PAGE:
I’ve always believed you learn more from your experiences or what your teacher says rather than from a textbook. I know you remember a phrase, a quote or a speech one of your professors gave that still resonates with you to this day. During my junior year in college, my professor told the entire class to, “always be the smartest person in the room.” Seems simple enough, right? And then it sets in …
Understanding the difference between an issue and a crisis is the first step in understanding what is required for managing both. Unfortunately, many organizations and professionals don’t yet know the difference, and therefore suffer unnecessary consequences when presented with an issue, particularly on social media.
On October 1, 2013 at 8:30 p.m., #PRStudChat will present “Public Relations: But Is It Ethical?” for our students, educators and professionals. The session will focus on ethics in public relations and the ever-changing challenges confronting PR professionals. Students will get a chance to test their knowledge of ethics, and professionals will have the opportunity to share insights and experiences.
I’m occasionally asked whether it’s ever appropriate to “freeze a reporter out,” or refuse to speak to him again. Whenever I hear that, I immediately think of a scene out of The Godfather or Fatal Attraction, complete with horse’s head and boiled bunny. I imagine frustrated interviewees suddenly appearing as caped crusaders, exacting their revenge on unfair journalists by “rubbing them out.”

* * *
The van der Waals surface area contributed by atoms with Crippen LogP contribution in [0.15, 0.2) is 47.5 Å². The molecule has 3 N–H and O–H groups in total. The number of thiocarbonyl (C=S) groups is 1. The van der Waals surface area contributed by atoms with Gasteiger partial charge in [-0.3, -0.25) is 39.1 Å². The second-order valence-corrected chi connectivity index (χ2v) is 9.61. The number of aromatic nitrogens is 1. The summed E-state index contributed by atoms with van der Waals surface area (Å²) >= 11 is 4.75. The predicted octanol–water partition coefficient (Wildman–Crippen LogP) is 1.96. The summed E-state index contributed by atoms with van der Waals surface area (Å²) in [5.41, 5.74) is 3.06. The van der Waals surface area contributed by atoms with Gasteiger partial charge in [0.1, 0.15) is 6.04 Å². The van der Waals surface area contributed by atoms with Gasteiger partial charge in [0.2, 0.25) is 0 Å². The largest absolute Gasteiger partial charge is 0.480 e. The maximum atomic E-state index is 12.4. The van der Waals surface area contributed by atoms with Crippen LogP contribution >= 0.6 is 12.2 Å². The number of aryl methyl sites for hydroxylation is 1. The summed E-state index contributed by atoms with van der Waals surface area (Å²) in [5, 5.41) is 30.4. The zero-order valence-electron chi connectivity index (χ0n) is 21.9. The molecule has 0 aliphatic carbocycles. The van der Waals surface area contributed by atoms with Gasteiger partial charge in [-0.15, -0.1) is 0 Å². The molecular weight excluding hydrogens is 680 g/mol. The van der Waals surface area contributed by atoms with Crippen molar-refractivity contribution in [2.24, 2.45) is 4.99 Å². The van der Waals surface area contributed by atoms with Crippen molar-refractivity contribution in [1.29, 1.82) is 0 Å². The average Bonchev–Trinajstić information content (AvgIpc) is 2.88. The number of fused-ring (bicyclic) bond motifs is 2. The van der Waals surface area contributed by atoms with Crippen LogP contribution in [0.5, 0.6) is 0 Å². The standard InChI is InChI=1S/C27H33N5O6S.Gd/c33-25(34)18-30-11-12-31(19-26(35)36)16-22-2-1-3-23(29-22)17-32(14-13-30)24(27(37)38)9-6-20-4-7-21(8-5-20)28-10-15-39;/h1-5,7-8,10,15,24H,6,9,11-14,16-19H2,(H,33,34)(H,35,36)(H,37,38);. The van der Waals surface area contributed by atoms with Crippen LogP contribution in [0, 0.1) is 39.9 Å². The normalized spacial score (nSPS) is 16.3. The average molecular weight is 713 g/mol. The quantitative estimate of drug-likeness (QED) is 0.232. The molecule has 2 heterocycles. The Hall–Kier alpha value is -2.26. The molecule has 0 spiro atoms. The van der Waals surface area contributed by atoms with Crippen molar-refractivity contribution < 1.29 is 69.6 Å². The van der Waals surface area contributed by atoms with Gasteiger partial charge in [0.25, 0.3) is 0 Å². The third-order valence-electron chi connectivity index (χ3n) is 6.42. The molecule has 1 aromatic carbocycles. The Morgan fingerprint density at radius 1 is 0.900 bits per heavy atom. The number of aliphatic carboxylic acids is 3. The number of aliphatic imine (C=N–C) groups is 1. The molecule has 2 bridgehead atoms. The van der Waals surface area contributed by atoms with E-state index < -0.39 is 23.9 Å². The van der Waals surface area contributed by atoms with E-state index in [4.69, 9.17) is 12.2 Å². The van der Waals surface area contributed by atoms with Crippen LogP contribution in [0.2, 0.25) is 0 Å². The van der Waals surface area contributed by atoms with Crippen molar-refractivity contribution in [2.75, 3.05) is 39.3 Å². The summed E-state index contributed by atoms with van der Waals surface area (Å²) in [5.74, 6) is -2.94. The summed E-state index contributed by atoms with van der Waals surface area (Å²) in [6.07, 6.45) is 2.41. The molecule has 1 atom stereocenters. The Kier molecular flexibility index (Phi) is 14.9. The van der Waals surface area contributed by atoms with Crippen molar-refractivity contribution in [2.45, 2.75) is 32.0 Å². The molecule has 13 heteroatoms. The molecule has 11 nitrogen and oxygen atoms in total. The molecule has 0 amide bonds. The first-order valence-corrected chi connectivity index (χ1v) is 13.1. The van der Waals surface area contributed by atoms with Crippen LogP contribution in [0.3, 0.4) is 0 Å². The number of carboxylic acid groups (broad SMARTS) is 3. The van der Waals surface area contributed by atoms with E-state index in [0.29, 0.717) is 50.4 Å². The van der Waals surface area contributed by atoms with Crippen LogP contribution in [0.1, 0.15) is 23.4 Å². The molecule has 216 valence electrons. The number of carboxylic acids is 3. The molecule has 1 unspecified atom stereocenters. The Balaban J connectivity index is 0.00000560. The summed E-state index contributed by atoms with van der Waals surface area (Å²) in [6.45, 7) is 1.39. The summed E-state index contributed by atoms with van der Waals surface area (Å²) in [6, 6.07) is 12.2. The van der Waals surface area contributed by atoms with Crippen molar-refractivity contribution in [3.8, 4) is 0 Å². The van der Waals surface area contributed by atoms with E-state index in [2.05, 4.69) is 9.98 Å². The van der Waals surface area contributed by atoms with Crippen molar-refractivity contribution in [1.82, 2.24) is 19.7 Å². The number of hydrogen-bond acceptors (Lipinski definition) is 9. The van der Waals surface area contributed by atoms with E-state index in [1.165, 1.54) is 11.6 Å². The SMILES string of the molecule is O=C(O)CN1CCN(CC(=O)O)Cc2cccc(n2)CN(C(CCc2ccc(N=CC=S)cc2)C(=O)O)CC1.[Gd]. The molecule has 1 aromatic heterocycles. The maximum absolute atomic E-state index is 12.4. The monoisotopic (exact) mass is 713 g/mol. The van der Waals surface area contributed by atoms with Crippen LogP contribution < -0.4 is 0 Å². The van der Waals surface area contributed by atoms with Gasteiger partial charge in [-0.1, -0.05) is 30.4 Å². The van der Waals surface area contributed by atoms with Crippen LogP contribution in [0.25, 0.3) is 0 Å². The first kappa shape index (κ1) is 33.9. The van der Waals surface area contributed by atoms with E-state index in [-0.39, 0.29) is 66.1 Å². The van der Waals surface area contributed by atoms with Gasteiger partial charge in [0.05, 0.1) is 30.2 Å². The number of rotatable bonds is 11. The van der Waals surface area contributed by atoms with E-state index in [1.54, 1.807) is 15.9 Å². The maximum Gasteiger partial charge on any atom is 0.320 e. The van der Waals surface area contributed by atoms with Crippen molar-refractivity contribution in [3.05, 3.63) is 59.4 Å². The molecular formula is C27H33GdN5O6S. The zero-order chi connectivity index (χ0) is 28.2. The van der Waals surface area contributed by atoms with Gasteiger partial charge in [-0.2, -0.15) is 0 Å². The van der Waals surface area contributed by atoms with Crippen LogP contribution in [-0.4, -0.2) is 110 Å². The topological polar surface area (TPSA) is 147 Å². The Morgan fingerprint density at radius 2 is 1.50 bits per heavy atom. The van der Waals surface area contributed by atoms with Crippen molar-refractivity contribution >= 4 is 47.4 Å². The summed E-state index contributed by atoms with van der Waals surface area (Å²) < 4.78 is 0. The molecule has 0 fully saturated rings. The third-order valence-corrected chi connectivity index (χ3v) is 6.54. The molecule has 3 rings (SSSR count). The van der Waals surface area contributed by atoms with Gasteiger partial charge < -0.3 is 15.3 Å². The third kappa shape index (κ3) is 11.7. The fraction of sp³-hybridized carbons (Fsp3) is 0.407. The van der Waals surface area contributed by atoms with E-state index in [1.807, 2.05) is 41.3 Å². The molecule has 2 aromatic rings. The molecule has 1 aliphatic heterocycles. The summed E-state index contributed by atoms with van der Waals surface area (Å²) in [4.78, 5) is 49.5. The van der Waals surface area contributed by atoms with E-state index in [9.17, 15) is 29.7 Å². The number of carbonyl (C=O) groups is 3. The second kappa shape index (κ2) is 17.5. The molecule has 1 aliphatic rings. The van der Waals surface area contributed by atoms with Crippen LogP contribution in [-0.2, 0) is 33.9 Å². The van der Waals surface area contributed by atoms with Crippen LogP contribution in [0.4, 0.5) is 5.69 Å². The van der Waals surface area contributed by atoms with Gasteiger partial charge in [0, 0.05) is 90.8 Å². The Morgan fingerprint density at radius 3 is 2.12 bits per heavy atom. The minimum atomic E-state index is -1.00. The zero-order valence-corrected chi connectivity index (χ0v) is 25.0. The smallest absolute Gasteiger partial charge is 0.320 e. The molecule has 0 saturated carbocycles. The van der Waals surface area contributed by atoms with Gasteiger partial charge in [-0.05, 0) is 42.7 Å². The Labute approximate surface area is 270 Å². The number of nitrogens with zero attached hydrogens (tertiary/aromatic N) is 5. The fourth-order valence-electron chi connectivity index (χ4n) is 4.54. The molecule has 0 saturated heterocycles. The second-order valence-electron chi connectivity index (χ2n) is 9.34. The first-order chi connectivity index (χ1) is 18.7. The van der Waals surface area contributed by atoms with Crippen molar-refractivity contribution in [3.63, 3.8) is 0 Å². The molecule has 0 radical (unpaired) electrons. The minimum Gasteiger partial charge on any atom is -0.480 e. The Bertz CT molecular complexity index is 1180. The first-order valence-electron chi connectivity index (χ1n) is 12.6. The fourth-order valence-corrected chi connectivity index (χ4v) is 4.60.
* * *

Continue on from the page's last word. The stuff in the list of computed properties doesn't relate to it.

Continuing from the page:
In an age of public conversations, ethical decision making and accurate communications are top of mind for the PR professional. With the public accessing social media for their news and information, the topic of ethics is even more prominent. The major professional associations provide a Code of Ethics to educate and guide PR professionals on the subject. However, with the shifting media landscape and technology advancing rapidly, communications ethics are challenged.
Today’s PR professionals need to thoroughly understand the media landscape. Increased knowledge and the ability to navigate new channels helps them to build stronger relationships with journalists and to effectively communicate stories to the public. The changes we’ve seen to date have been swift and steady, making it even more important for us to stay abreast of the communication preferences of our media friends, especially as they experience monumental changes in their writing styles and reporting methods.
The summer of 2013 marks the one-year anniversary of a new generation of consumers who have entered into the marketplace and joined the workforce. This generation is known as iGen or Generation Z. Born between the years 1994 and 2004, iGen is significantly different than any of its predecessors. This generation is considered the most informed with an abundance of knowledge at its fingertips.
Congratulations to the Class of 2013 and best of luck to our #PRStudChat graduates!
The Mashable article, “The Big Word That Means Very Little,” written by Lauren Hockenson states, “You can’t get through a communications think tank, social presentation or even a press release without seeing the word “engagement.